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February 11, 2011
If Del. Maggie MacIntosh wants to make sure the legislature "does it right" in determining if gas drilling by the hydraulic fracturing method is allowed in Maryland, she should heed the warnings given her committee by John Quigley in his testimony describing the wave of problems it is creating across Pennsylvania ( "Md. lawmakers warned of natural gas drilling woes in Pa.," Feb. 10). We know. We have a home there. Note, too, that Mr. Quigley describes chemically-laden gas that erupted in the Susquehanna River.
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By Timothy B. Wheeler, The Baltimore Sun | April 14, 2014
Maryland regulators are weighing some of the strictest limits in the country on shale gas drilling, but a scientist Monday suggested they still may not go far enough to protect drinking water wells from contamination by methane leaking from drilling sites. Gas drilling rigs would generally have to be at least 2,000 feet from public or private water wells under rules being considered by the Maryland Department of the Environment, officials said Monday during a meeting of the governor's advisory commission on the issue.
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FEATURES
Tim Wheeler | March 20, 2012
The House today passed legislation aimed at safeguarding western Maryland landowners from potential harm from drilling for natural gas in shale deposits in mountainous Garrett and Allegany counties. One bill,  HB1204 , would require the gas industry to finance the state's ongoing study of safety questions around the widely used but controversial drilling method known as hydraulic fracturing, or "fracking. "  Amid fierece debate over fracking's impact in other states, Gov.Martin O'Malleylast year ordered his administration to conduct a wide-ranging three-year review before approving any drilling permits - but state officials had said they lacked funding to carry it out.   By a vote of 88-49, delegates approved a one-time fee of $15 per acre on all new and existing drilling leases so the Maryland Department of the Environment could complete the study.  In deference to industry supporters who complain the delay in drilling is excessive, the fee was scaled back, and lawmakers directed the department to speed up its review, finishing in 2013 rather than 2014, as now called for under the governor's executive order.
NEWS
By Robert M. Summers and Joseph P. Gill | March 10, 2014
In 2011, Governor Martin O'Malley issued an executive order giving the state departments of the environment and of natural resources a clear directive: Determine whether and how natural gas production from the Marcellus Shale in Maryland can be realized without unacceptable risk to public health, safety, the environment and natural resources. The order established the Marcellus Shale Safe Drilling Initiative and instructed the agencies, in consultation with an advisory commission, to investigate and report back to the governor and the General Assembly.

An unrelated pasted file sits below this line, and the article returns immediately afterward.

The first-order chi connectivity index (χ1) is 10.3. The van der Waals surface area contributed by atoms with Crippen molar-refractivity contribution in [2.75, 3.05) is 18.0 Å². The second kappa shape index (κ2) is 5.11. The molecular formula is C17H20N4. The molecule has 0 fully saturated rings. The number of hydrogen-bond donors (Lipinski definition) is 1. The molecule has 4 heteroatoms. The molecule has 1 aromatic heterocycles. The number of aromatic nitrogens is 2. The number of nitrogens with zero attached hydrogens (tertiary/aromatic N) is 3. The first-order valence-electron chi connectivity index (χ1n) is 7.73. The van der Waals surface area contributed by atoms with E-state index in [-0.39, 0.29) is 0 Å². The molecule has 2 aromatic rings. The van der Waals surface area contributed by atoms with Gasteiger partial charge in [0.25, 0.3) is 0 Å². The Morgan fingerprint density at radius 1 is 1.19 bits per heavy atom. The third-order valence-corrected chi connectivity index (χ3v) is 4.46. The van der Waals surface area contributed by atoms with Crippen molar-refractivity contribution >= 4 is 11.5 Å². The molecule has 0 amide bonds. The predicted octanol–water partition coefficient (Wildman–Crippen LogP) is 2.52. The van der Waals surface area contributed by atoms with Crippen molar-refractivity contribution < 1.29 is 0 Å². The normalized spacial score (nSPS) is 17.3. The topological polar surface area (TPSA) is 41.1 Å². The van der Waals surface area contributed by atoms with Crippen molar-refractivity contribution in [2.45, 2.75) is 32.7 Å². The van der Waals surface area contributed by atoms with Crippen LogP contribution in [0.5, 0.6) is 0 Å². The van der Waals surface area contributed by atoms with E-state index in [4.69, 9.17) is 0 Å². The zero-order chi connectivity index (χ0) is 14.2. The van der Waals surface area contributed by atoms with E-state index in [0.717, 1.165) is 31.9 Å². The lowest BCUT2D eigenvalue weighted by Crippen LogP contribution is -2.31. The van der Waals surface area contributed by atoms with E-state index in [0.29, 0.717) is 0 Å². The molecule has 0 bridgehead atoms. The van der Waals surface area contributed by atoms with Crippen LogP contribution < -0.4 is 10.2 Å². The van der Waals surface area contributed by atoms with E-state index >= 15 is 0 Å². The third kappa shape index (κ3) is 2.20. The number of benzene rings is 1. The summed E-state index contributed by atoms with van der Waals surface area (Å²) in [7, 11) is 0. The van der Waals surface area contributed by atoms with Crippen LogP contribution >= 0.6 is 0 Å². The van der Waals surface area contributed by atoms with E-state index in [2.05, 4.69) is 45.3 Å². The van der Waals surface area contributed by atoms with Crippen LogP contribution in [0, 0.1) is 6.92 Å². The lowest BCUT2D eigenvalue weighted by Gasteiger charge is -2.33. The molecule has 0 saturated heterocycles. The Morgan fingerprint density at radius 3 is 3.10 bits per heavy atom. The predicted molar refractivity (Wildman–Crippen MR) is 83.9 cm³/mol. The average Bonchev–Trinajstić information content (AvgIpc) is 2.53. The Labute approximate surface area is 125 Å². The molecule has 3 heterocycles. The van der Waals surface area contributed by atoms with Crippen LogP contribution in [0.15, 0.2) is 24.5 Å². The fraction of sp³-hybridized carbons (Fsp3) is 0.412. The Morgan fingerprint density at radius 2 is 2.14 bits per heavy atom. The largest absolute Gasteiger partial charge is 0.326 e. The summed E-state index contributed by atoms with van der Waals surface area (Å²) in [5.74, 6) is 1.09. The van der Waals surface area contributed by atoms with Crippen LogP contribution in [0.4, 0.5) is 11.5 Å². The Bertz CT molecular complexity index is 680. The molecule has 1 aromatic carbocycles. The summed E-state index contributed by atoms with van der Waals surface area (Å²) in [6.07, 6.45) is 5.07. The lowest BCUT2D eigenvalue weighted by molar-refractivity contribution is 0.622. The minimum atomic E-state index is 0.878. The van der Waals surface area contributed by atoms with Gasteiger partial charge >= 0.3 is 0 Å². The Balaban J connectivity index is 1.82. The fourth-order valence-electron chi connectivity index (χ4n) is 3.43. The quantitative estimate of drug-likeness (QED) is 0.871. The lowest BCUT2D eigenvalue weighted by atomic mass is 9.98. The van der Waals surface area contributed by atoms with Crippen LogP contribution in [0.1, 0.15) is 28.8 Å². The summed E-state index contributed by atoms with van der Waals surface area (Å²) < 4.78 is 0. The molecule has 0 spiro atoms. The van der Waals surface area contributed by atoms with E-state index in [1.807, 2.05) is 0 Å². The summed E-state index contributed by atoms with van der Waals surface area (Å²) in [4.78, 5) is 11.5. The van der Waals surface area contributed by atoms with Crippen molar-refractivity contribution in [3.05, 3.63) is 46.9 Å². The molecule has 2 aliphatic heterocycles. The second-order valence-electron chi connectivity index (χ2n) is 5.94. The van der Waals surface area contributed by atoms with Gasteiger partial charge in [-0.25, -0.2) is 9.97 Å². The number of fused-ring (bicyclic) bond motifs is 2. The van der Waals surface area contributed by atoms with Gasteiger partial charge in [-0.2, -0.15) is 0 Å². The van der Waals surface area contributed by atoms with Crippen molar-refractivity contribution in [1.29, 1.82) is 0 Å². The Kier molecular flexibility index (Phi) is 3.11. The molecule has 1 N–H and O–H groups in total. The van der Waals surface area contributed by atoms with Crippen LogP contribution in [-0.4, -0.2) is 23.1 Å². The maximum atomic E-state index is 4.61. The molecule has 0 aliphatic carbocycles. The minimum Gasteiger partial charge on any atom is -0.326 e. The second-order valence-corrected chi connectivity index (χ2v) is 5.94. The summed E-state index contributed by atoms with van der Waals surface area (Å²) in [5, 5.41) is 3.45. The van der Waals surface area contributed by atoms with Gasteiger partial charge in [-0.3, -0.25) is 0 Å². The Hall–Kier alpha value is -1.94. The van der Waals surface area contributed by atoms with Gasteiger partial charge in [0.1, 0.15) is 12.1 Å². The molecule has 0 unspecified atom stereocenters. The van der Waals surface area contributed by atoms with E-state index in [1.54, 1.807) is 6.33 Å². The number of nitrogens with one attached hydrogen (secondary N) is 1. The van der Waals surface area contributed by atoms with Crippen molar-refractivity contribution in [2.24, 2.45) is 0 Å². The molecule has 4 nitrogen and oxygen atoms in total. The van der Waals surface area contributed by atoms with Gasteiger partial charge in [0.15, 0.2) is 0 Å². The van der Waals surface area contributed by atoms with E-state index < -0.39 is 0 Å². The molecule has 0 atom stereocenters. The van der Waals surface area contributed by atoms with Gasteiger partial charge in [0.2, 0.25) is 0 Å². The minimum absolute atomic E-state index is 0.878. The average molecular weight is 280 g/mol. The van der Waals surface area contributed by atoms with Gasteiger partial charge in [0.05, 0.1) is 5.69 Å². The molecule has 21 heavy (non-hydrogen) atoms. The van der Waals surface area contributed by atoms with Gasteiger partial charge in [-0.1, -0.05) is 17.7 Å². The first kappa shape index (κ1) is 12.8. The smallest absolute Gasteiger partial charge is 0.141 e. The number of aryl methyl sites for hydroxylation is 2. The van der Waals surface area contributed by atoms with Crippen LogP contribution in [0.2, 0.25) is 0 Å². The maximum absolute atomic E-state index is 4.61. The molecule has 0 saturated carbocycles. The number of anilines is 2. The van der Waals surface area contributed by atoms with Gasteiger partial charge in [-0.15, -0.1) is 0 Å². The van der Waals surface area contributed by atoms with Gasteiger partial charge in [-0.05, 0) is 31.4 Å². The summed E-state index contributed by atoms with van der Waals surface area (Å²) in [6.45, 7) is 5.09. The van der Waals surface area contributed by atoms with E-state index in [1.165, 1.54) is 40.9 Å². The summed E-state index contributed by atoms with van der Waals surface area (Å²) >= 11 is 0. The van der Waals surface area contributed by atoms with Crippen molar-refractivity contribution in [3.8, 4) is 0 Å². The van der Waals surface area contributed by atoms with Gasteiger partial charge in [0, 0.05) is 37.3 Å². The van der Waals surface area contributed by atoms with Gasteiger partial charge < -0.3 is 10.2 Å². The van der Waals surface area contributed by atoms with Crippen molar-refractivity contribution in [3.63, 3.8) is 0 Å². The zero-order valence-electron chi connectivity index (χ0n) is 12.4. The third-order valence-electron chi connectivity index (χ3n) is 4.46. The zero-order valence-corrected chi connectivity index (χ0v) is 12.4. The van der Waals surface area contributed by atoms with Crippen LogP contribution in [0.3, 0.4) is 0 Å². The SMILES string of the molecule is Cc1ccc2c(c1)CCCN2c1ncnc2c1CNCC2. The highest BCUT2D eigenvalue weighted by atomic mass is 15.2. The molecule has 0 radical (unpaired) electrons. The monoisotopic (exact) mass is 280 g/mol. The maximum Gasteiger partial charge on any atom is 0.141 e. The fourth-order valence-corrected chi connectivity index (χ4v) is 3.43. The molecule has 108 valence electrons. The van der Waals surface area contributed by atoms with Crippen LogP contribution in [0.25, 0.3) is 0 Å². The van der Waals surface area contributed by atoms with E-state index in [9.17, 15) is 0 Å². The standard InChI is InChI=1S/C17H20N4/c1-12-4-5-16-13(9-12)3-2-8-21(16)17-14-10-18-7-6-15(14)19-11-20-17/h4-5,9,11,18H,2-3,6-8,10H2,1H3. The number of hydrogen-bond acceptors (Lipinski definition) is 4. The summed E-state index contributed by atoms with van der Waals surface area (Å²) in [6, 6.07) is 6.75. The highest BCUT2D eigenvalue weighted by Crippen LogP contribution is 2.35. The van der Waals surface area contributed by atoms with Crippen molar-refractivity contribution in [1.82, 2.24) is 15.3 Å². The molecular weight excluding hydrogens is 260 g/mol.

FEATURES
By Timothy B. Wheeler, The Baltimore Sun | February 23, 2011
O'Malley administration officials told state lawmakers Wednesday that they need up to two years more to study the risks of drilling for natural gas in Marcellus shale deposits in Western Maryland before deciding whether to let the controversial practice go forward. Testifying before the House Environmental Matters Committee, Robert M. Summers, Maryland's acting secretary of the environment, said he and other administration officials plan a comprehensive evaluation of the potential health and environmental effects of hydraulic fracturing, the technique used to extract gas from shale layers far underground.
SPORTS
By Vito Stellino and Vito Stellino,Sun Staff Correspondent | August 3, 1991
CARLISLE, Pa. -- The Washington Redskins' punting duel ended almost before it had begun.The Redskins cut rookie punter Chris Shale yesterday and handed the punting job to Kelly Goodburn, who had been signed with four games left last season.Shale, a 10th-round draft choice who became the first Washington draft pick to be cut this year, was expected to push Goodburn in camp."What you want to see is two guys having a heck of a punting duel," said Wayne Sevier, the special teams coach of the Redskins.
SPORTS
By Vito Stellino and Vito Stellino,Sun Staff Correspondent | July 31, 1991
CARLISLE, Pa. -- The Washington Redskins were backed up on their 14-yard line in overtime in Detroit last November when Ralf Mojsiejenko went in to punt on fourth down.The Redskins were looking for a booming punt to get them out of trouble. Instead, Mojsiejenko kicked a 31-yarder that gave the Lions possession on the Redskins 45.Only a superb defensive stand saved the game, which the Redskins won on their next possession.But the Redskins didn't forget Mojsiejenko's 31-yard punt in the clutch.
NEWS
December 16, 2005
On December 14, 2005, JUDITH LEE "Judy" of Davidsonville, MD. Beloved wife of William L. Morse. Loving daughter of the late William and Opal Trickett Shale. Dear sister of Diane Harper, Brian Shale and the late Rocky Shale. A Memorial Service will be held at 10 A.M. on Monday, December 19, 2005, in the Hardesty Funeral Home, P.A., 905 Galesville Rd., Galesville, MD. Inurnment Lakemont Cemetery. Contributions are suggested to the Girls State Auxiliary Program of the American Legion.
NEWS
By Timothy B. Wheeler and Timothy B. Wheeler,tim.wheeler@baltsun.com | November 14, 2009
An Oklahoma-based energy company has applied for the first permits to drill for natural gas in Marcellus shale deposits in Western Maryland, the state Department of the Environment said Thursday. MDE spokesman Jay Apperson said state regulators are reviewing applications from Samson Resources Co. of Tulsa to drill at four sites in Garrett County. When the department determines that the applications are complete, the state will notify adjacent property owners and the public and invite comments and requests for a hearing.
HEALTH
By Scott Dance, The Baltimore Sun | January 25, 2013